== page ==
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Help Me Understand This Structure....

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The lake I fish is a reservoir with slightly stained water, no weeds, some rocks and stumps, and deepest part is about 40 ft.  Tell me if I am reading this correctly.  I am assuming that the main point is what I have highlighted with the yellow arc, and the secondary points are what I have highlighted with red.  Is this correct?  (trying to learn proper terminology)  I am thinking that on the main point where it comes up to a hump at about 20 ft. this would be a good spot to try and locate fish during the summer and possibly winter?  Working a jig, texas rig, or drop shot on top of the hump and around the sides. Then was thinking that during the spring (pre-spawn, spawn, and post-spawn) fish the contour edge from the secondary points along the drop and maybe even up on the "flat" with jigs, carolina rig, crankbait, texas rig, etc.  Just trying to fish some stuff away from the bank....so please help me out!!  Any thoughts would be appreciated. 

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When I think of main points, they are the ones located in the main channel. Secondary points would be those located in creeks. What I would do in addition to what you say, is not only sit shallow and cast deep, but also sit deep and cast shallow. Especially change it up when wind is involved. The bait moving one direction might trigger fish better than it moving the other direction. 

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Watch this video. Without seeing your entire map I cant accurately point to the points. Those tight contour lines mean drop offs are in that area. 

 

No video posted....

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Do you have a shot of the entire lake? Looks like a good climb from deep water to a nice flat/ledge before coming back up to the shallow flat.

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Main lake point- off main lake channel- secondary points off feeder creeks. 

Personally I imagine your "yellow" area to be rather flat and lifeless but could have some additional structure I don't see on the map.  The better point that I actually to see would be the "point" at the top of your map in red.  It has better depth change and butts up against a channel swing.  I would actually prefer to fish that, but most likely would take a look at your area in yellow.   To me, that does not look like a good spawning area but would still have fish year round in various transitions.  Spawn area I would look for protected flat areas close to deeper structure, and would fish that deeper structure pre/post spawn.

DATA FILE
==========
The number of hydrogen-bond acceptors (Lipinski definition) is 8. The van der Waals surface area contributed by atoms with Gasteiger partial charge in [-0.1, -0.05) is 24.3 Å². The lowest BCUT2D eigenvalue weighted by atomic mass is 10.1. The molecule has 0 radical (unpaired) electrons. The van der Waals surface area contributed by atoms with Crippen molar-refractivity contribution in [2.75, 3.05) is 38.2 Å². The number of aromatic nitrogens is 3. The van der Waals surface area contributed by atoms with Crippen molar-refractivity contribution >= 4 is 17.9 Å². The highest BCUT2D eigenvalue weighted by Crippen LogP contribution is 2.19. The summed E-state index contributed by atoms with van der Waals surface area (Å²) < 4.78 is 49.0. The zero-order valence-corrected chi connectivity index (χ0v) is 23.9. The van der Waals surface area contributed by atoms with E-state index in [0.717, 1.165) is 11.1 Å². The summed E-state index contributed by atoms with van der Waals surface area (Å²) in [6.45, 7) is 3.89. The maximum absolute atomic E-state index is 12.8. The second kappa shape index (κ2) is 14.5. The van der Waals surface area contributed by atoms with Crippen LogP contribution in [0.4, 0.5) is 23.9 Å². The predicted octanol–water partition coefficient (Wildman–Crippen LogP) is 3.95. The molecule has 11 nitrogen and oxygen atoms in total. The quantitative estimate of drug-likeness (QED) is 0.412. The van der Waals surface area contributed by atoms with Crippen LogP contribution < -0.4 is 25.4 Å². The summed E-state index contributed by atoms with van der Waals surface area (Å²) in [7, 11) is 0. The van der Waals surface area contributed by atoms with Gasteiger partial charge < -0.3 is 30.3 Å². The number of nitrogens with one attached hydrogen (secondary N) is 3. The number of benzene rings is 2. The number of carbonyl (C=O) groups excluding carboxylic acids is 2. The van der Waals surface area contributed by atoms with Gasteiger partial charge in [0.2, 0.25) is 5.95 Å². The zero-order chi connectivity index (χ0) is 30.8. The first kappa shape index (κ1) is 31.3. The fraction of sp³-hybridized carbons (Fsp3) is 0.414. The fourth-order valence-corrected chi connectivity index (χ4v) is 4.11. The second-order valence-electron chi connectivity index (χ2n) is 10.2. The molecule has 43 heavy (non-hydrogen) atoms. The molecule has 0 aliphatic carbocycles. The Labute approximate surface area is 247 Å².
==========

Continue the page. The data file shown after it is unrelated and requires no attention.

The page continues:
What reservoir? 

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Without knowing where the point you posted is located in reference to the main lake basin or large creek arm it's not possible to determine what this point is. The whole underwater area you posted is one point. The areas above the red marks are small flats located on one point, the yellow area is near the end of the point. The small flat zones with wider spaced lines are where most bass will be located next to deep drop offs, depending on the depth the bass are located.

Good looking point.

Tom

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Main lake point- off main lake channel- secondary points off feeder creeks. 

 

This makes sense....thanks for the clarification...

 

 

Without knowing where the point you posted is located in reference to the main lake basin or large creek arm it's not possible to determine what this point is.

 

The point is actually out in the main part of the lake. 

 

Thanks everyone for your input.  Really appreciate it. 

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I would be loving me some football jig on that in the summer boy!!!!

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Fish this point during winter, pre spawn,summer and fall.

If this point was located inside a bay or creek arm it would good during late pre spawn and post spawn.

If this point was located inside a creek arm where it divided the arm into two more arms it would be a primary secondary point and excellent pre spawn, post spawn and summer location.

Good luck.

Tom

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The yellow area at 20' is a hump, then a valley between the red areas, towards the top of the pucture is a channel. I would positon my boat on top & cast towards the channel.